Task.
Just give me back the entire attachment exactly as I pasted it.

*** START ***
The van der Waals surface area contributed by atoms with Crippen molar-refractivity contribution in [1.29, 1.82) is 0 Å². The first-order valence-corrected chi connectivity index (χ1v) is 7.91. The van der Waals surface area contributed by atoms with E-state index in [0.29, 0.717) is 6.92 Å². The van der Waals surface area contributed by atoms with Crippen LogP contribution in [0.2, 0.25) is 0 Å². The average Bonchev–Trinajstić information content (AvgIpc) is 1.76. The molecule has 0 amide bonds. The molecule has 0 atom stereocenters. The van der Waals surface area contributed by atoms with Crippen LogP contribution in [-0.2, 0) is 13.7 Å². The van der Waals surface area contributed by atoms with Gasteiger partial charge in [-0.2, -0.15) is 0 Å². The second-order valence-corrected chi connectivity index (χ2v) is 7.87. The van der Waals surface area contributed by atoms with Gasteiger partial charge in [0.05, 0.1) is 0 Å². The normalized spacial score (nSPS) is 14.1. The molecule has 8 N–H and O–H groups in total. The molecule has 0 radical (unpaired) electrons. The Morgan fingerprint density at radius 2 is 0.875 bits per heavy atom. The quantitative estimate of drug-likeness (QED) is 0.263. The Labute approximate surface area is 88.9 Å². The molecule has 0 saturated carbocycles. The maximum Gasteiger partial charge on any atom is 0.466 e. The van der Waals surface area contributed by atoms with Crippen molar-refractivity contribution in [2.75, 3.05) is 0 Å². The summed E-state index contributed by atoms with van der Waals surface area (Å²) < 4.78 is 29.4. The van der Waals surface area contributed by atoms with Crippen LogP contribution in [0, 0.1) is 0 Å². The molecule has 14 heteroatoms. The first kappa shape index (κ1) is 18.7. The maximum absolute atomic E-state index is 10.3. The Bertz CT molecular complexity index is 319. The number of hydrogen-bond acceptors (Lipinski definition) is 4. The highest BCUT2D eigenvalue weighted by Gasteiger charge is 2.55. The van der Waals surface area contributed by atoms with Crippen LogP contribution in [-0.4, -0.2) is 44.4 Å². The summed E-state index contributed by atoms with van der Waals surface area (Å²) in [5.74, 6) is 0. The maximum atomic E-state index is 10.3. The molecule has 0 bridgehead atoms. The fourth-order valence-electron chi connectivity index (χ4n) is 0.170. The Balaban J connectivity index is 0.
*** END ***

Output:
The van der Waals surface area contributed by atoms with Crippen molar-refractivity contribution in [1.29, 1.82) is 0 Å². The first-order valence-corrected chi connectivity index (χ1v) is 7.91. The van der Waals surface area contributed by atoms with E-state index in [0.29, 0.717) is 6.92 Å². The van der Waals surface area contributed by atoms with Crippen LogP contribution in [0.2, 0.25) is 0 Å². The average Bonchev–Trinajstić information content (AvgIpc) is 1.76. The molecule has 0 amide bonds. The molecule has 0 atom stereocenters. The van der Waals surface area contributed by atoms with Crippen LogP contribution in [-0.2, 0) is 13.7 Å². The van der Waals surface area contributed by atoms with Gasteiger partial charge in [-0.2, -0.15) is 0 Å². The second-order valence-corrected chi connectivity index (χ2v) is 7.87. The van der Waals surface area contributed by atoms with Gasteiger partial charge in [0.05, 0.1) is 0 Å². The normalized spacial score (nSPS) is 14.1. The molecule has 8 N–H and O–H groups in total. The molecule has 0 radical (unpaired) electrons. The Morgan fingerprint density at radius 2 is 0.875 bits per heavy atom. The quantitative estimate of drug-likeness (QED) is 0.263. The Labute approximate surface area is 88.9 Å². The molecule has 0 saturated carbocycles. The maximum Gasteiger partial charge on any atom is 0.466 e. The van der Waals surface area contributed by atoms with Crippen molar-refractivity contribution in [2.75, 3.05) is 0 Å². The summed E-state index contributed by atoms with van der Waals surface area (Å²) < 4.78 is 29.4. The van der Waals surface area contributed by atoms with Crippen LogP contribution in [0, 0.1) is 0 Å². The molecule has 14 heteroatoms. The first kappa shape index (κ1) is 18.7. The maximum absolute atomic E-state index is 10.3. The Bertz CT molecular complexity index is 319. The number of hydrogen-bond acceptors (Lipinski definition) is 4. The highest BCUT2D eigenvalue weighted by Gasteiger charge is 2.55. The van der Waals surface area contributed by atoms with Crippen LogP contribution in [-0.4, -0.2) is 44.4 Å². The summed E-state index contributed by atoms with van der Waals surface area (Å²) in [5.74, 6) is 0. The maximum atomic E-state index is 10.3. The molecule has 0 bridgehead atoms. The fourth-order valence-electron chi connectivity index (χ4n) is 0.170. The Balaban J connectivity index is 0.